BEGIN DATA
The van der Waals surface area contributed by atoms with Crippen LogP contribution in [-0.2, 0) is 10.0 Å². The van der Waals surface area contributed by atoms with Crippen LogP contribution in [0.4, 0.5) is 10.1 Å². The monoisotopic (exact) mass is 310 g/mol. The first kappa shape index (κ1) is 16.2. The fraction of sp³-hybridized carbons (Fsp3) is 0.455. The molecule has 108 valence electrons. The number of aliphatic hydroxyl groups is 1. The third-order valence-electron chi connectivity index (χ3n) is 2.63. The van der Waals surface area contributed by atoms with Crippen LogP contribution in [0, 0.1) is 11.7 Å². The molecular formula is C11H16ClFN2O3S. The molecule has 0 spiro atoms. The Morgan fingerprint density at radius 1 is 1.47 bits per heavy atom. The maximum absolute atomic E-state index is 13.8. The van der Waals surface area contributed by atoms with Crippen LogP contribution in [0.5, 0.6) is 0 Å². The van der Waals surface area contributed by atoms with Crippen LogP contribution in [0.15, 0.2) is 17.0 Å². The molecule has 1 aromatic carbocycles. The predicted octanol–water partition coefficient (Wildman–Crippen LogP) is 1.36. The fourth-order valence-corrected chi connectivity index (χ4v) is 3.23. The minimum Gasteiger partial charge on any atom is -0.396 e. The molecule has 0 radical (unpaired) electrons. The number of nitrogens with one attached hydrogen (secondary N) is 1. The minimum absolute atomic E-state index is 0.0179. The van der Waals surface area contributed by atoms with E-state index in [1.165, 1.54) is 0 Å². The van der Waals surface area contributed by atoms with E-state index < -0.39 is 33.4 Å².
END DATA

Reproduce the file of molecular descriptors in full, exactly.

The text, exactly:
The van der Waals surface area contributed by atoms with Crippen LogP contribution in [-0.2, 0) is 10.0 Å². The van der Waals surface area contributed by atoms with Crippen LogP contribution in [0.4, 0.5) is 10.1 Å². The monoisotopic (exact) mass is 310 g/mol. The first kappa shape index (κ1) is 16.2. The fraction of sp³-hybridized carbons (Fsp3) is 0.455. The molecule has 108 valence electrons. The number of aliphatic hydroxyl groups is 1. The third-order valence-electron chi connectivity index (χ3n) is 2.63. The van der Waals surface area contributed by atoms with Crippen LogP contribution in [0, 0.1) is 11.7 Å². The molecular formula is C11H16ClFN2O3S. The molecule has 0 spiro atoms. The Morgan fingerprint density at radius 1 is 1.47 bits per heavy atom. The maximum absolute atomic E-state index is 13.8. The van der Waals surface area contributed by atoms with Crippen LogP contribution in [0.5, 0.6) is 0 Å². The van der Waals surface area contributed by atoms with Crippen LogP contribution in [0.15, 0.2) is 17.0 Å². The molecule has 1 aromatic carbocycles. The predicted octanol–water partition coefficient (Wildman–Crippen LogP) is 1.36. The fourth-order valence-corrected chi connectivity index (χ4v) is 3.23. The minimum Gasteiger partial charge on any atom is -0.396 e. The molecule has 0 radical (unpaired) electrons. The number of nitrogens with one attached hydrogen (secondary N) is 1. The minimum absolute atomic E-state index is 0.0179. The van der Waals surface area contributed by atoms with E-state index in [1.165, 1.54) is 0 Å². The van der Waals surface area contributed by atoms with E-state index < -0.39 is 33.4 Å².